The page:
“You know I will.” I laughed back.

I think about my nickname: Poc, pronounced Poke. Kevin gave all his girls nicknames if they made it a year with him. I remember when he started calling me that, it felt special; as if I wanted to be there and stick it out with the family. The term of endearment he chose stood for Pocahontas, because I was Choctaw and looked like her.

I sat back down in my seat and tried to close my eyes. There was no way anyone could sleep in this place. It was loud and uncomfortable. I didn't worry for even one second about my daughter. I knew Kevin has it handled. That was part of what our live-in nanny, Cecelia did. She woke up every morning and got my daughter ready for school. Because my daughter thought I worked nights in a casino, she was use to me sleeping while Cecelia got her breakfast, did her hair and walked her to the bus stop. I’d hopefully be out of jail before she came home from school and she wouldn't even have an inkling of what had happened.

Cecelia is from Chihuahua, Mexico and speaks no English. Our pimp only hired non-English speaking help because it was easier to keep them at bay of what was really going on. He also made sure to “take care” of my daughter, keeping up a family facade in front of her would make me feel guilty to leave the only family she ever had. He knew that and would play that card often if he could tell I was wanting to try to leave.

At 4am the officers finally took all of women into the holding tank. The single file march to the cell turns my stomach. Looking into each holding tank cell always made me rethink what I was doing with my life, even if the feeling and thoughts were fleeting. Women who looked hardened sat solitary on benches staring at us as we passed. Gang members grouped together in other cells making kissy faces when we walked by.

One man was brought from around the corner in what looked a wheel chair on the ground. His hands and legs were cuffed to it and a net bag was placed over his face. He was attempting to kick and scream and spit and wail his body in violatile motions, but the restraints were too much for him. “You stupid pigs!” He screamed as we stood still against the wall waiting for the group of four officers to pass by with him. One officer walked in front of them, taking backward steps while holding a video camera. I assumed that was to keep the incident on camera for evidence of their response.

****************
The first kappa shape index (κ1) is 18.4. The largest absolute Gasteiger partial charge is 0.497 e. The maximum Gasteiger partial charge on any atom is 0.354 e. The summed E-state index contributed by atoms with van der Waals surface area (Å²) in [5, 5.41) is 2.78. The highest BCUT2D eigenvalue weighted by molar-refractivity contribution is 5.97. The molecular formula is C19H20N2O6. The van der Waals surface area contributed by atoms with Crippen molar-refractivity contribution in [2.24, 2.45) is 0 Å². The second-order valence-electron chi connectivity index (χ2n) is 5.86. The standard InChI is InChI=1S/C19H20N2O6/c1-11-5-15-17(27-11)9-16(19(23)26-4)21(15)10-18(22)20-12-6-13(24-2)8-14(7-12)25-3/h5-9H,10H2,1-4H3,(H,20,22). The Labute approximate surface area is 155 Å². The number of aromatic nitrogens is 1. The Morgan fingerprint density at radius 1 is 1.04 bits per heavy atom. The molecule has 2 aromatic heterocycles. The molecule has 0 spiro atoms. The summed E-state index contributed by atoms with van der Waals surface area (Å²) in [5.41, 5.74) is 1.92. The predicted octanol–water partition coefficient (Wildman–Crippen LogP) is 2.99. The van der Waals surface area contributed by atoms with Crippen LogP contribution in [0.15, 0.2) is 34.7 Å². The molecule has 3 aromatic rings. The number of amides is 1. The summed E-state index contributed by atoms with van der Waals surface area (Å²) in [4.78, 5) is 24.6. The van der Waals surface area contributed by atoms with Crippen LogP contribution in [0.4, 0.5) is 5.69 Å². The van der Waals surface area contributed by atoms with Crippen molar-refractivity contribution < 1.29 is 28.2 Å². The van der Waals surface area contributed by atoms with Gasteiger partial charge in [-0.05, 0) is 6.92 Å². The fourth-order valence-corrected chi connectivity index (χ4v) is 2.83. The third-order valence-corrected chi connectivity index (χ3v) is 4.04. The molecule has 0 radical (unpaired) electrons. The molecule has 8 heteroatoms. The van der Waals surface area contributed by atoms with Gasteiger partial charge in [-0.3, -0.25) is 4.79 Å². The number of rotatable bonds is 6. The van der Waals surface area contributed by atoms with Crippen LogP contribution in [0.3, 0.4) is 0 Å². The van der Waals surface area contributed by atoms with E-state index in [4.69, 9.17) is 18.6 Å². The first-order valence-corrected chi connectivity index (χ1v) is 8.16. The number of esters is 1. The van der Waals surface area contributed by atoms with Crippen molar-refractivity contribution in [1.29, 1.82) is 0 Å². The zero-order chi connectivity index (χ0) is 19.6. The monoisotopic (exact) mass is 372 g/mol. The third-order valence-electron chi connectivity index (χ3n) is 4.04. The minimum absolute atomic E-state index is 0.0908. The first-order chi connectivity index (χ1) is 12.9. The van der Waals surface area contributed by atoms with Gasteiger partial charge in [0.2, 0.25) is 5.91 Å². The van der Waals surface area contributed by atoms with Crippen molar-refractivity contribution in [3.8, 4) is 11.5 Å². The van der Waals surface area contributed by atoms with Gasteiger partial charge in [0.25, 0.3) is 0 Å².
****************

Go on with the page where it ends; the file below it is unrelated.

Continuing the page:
We reached our holding tank- all eight of us locked up for soliciting prostitution, or in my case disturbing the peace. One concrete bench hugged three walls. A television was in a clear plastic case and was mounted to the ceiling playing the old 1990’s movie, “Space Jam.” On the fourth wall of our square tank, next to the door is the toilet and phone. A small wais-high barrier wall blocked anyone looking in, or walking by, from seeing us do our business.

A handful of women were already in the same holding tank. They were clearly not “working girls.” One woman was nearly 50 years old and looked homeless with unkempt hair and dirty socks and jeans. Another was an overweight black woman with cornrows, mid forties and clearly intoxicated: probably in on a DUI. The third woman was white, looked maybe mid-thirties with red shoulder length hair. It was hard to see her as she curled up in a ball under the bench trying to sleep. She stunk something awful and was having cold sweats while shivering. It was obvious to me that she was kicking heroin.